Salt Lake Tribune
April 16, 2012
Joel Campbell is an associate journalism professor in the Brigham Young University department of communications. He writes about the First Amendment and open government for the Tribune. His opinions are his own and do not represent BYU. He is the instructor of Communications 308 students who participated in the Utah Transparency Project research.
Last week, an ambitious group of University of Utah honors students unveiled the results of their semester-long project to help promote transparency in county, city and town government. Utahns should take notice.
In a news conference, Salt Lake Mayor Ralph Becker and Councilman Soren Simonsen signed the studentsí Utah Transparency Project book. Students hope many more local government officials will sign the book and, even more importantly, commit to adopting recommended best practices.
As Becker said at the news conference, the goal of government transparency is ďaspirational.Ē Itís something governments of any size can start working toward, even if it canít afford to take on the transparency initiatives large cities such as Salt Lake City or West Valley City have. Citizens should demand basic standards now and a pledge for officials to adopt more sophisticated transparency practices in the future.
The Utah students enlisted the help of a BYU journalism research course, and students in that class reviewed websites of nine Utah cities and towns, as well as six counties. Students then conducted follow-up interviews with local officials about availability of information. A final report is due out in May, and leaders will be invited to accept the transparency challenge.
Without any statewide standards, itís not surprising how widely the quality of information varies on local websites. Here are some overall themes and examples drawn from this review:
- Most local governments post basic information about government bodies, agendas, government employees and contact information. Even then, in some corners of the state, it was hard to find contact information of elected officials. On Duchesne Countyís website, for example, itís hard to tell whom to contact in county government except the sheriff. Many other entities still have no specific instructions about how to file a records request or local ordinances spelling out request rules.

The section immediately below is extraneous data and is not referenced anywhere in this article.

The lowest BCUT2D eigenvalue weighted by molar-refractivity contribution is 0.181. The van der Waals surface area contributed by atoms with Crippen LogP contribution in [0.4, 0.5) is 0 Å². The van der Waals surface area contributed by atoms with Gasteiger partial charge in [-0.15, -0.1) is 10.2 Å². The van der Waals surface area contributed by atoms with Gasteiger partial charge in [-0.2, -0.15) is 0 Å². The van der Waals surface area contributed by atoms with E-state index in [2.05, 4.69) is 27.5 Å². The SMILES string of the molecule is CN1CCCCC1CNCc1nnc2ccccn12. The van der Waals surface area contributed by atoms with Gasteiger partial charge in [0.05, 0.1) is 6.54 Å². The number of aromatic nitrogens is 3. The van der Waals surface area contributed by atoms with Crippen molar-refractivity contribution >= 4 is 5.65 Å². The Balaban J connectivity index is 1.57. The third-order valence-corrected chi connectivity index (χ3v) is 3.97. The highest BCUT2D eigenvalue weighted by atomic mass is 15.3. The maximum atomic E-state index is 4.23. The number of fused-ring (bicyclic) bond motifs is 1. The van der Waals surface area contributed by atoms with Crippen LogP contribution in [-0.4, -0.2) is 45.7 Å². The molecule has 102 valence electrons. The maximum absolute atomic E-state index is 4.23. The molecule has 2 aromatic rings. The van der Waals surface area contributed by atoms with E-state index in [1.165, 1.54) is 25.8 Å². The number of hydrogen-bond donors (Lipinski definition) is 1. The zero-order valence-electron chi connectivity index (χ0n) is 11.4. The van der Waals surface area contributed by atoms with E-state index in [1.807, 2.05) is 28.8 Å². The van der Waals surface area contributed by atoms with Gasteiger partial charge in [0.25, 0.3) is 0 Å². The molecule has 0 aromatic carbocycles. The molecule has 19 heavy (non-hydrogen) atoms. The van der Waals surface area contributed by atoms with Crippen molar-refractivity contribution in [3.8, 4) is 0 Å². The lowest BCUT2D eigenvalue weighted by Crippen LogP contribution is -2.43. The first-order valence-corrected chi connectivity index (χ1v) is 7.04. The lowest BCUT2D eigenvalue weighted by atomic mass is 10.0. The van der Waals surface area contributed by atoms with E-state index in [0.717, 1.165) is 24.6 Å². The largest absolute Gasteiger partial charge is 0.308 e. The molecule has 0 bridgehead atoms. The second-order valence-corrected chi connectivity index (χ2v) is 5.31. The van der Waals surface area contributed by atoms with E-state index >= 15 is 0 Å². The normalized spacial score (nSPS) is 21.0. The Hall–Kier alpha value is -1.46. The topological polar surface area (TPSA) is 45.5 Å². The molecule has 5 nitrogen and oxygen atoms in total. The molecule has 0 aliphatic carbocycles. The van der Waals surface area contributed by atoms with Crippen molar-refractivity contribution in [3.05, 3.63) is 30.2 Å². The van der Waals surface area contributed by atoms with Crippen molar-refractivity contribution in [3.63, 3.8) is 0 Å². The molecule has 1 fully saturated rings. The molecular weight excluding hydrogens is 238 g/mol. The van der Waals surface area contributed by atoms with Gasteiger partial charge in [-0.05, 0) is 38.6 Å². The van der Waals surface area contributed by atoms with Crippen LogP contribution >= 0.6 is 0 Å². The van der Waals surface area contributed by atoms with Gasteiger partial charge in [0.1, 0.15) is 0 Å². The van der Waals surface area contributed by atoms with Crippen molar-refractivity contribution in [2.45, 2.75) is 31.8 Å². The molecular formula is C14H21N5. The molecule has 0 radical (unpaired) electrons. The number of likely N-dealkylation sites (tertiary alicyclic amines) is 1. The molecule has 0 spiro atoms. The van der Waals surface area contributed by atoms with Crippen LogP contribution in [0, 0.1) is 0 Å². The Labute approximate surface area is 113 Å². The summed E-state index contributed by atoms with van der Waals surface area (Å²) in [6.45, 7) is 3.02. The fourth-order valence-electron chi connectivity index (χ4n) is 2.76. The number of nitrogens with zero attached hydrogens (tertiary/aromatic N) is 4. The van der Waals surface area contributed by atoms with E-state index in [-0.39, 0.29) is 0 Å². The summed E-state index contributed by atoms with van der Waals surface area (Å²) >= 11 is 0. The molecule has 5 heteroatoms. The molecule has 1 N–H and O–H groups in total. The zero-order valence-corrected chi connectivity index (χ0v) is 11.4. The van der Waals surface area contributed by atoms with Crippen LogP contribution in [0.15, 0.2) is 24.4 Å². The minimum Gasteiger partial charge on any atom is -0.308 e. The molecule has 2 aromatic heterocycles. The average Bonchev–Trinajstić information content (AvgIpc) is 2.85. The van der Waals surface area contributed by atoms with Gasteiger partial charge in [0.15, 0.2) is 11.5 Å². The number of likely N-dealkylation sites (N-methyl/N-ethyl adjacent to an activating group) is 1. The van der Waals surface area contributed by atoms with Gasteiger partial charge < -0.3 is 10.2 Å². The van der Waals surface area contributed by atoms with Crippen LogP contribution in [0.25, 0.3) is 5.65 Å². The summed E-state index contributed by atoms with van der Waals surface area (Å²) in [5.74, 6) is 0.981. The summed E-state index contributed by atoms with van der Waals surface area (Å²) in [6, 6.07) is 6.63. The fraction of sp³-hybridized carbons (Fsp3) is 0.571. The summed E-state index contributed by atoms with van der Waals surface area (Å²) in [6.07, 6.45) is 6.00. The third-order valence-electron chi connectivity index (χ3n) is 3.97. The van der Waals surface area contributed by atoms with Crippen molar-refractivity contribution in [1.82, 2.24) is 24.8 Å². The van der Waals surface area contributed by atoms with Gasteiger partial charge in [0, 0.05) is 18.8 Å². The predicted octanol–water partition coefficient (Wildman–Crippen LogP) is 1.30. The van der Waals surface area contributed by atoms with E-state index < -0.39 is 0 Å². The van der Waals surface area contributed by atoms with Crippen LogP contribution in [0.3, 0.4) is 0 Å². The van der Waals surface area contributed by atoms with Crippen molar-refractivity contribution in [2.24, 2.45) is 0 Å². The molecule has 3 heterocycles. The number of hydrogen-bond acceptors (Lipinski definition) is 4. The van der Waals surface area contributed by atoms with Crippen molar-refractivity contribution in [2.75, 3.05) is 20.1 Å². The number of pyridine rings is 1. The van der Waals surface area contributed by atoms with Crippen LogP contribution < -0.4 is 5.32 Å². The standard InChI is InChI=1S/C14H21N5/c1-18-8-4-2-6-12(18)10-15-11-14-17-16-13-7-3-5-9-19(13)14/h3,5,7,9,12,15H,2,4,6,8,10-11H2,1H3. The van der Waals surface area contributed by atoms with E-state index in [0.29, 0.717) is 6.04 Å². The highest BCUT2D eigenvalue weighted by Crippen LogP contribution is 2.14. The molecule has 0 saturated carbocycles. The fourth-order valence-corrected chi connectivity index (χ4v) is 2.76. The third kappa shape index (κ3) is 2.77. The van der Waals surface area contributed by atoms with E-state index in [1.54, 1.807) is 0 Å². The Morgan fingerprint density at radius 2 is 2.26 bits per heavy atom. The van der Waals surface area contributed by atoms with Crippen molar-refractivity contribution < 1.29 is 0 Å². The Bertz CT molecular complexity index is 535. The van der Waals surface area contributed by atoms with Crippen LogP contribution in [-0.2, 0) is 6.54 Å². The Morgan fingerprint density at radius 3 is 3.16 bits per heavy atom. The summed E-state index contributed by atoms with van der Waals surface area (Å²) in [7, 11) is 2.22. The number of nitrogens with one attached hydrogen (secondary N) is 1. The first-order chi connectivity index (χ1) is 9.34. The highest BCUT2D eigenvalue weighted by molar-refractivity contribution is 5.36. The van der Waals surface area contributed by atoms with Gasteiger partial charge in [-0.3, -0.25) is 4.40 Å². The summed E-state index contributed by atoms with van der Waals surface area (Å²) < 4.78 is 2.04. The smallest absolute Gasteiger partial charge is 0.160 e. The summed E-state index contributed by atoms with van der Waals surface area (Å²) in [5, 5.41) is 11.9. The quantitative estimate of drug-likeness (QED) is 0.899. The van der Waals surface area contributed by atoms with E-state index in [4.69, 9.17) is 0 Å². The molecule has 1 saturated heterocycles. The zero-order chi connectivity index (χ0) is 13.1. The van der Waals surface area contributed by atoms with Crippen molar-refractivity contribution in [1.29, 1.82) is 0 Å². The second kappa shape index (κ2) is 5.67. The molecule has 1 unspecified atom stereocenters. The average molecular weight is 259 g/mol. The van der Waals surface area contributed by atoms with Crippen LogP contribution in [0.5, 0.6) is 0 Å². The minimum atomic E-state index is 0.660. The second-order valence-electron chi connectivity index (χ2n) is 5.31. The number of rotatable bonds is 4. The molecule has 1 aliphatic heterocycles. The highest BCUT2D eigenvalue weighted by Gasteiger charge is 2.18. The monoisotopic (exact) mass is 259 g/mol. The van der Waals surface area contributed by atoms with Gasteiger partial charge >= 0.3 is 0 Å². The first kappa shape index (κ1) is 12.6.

- Not enough local governments post budget information. It was difficult for reviewers to find basic government budget information on most of the sites reviewed. This should be a bedrock standard for transparency. Even if a small city, town or county doesnít have the staff to post detailed budget information, there is an easy solution. Cities and counties should link to the statewide transparency website, where budgets are posted.
- Even smaller entities can do a good job. For example, a reviewer praised Moabís website as an excellent example of publicizing public meetings, posting agendas and inviting public involvement.
While for many local governments, improving a local website may be a goal, a couple of entities can give a glimpse of what transparency and technology can mean in the future. Salt Lake City uses technology and other means to get more people involved in decision making. The next horizon for government is to find more ways for people to submit opinions on policy and law. Other cities are using streaming video for board and council meetings.
State lawmakers and local elected leaders should examine the benefits of transparency in building confidence, trust and participation in government. These University of Utah students have set the stage. Everyday citizens and politicians alike now need to take the challenge and help change Utahís government culture through policy direction.
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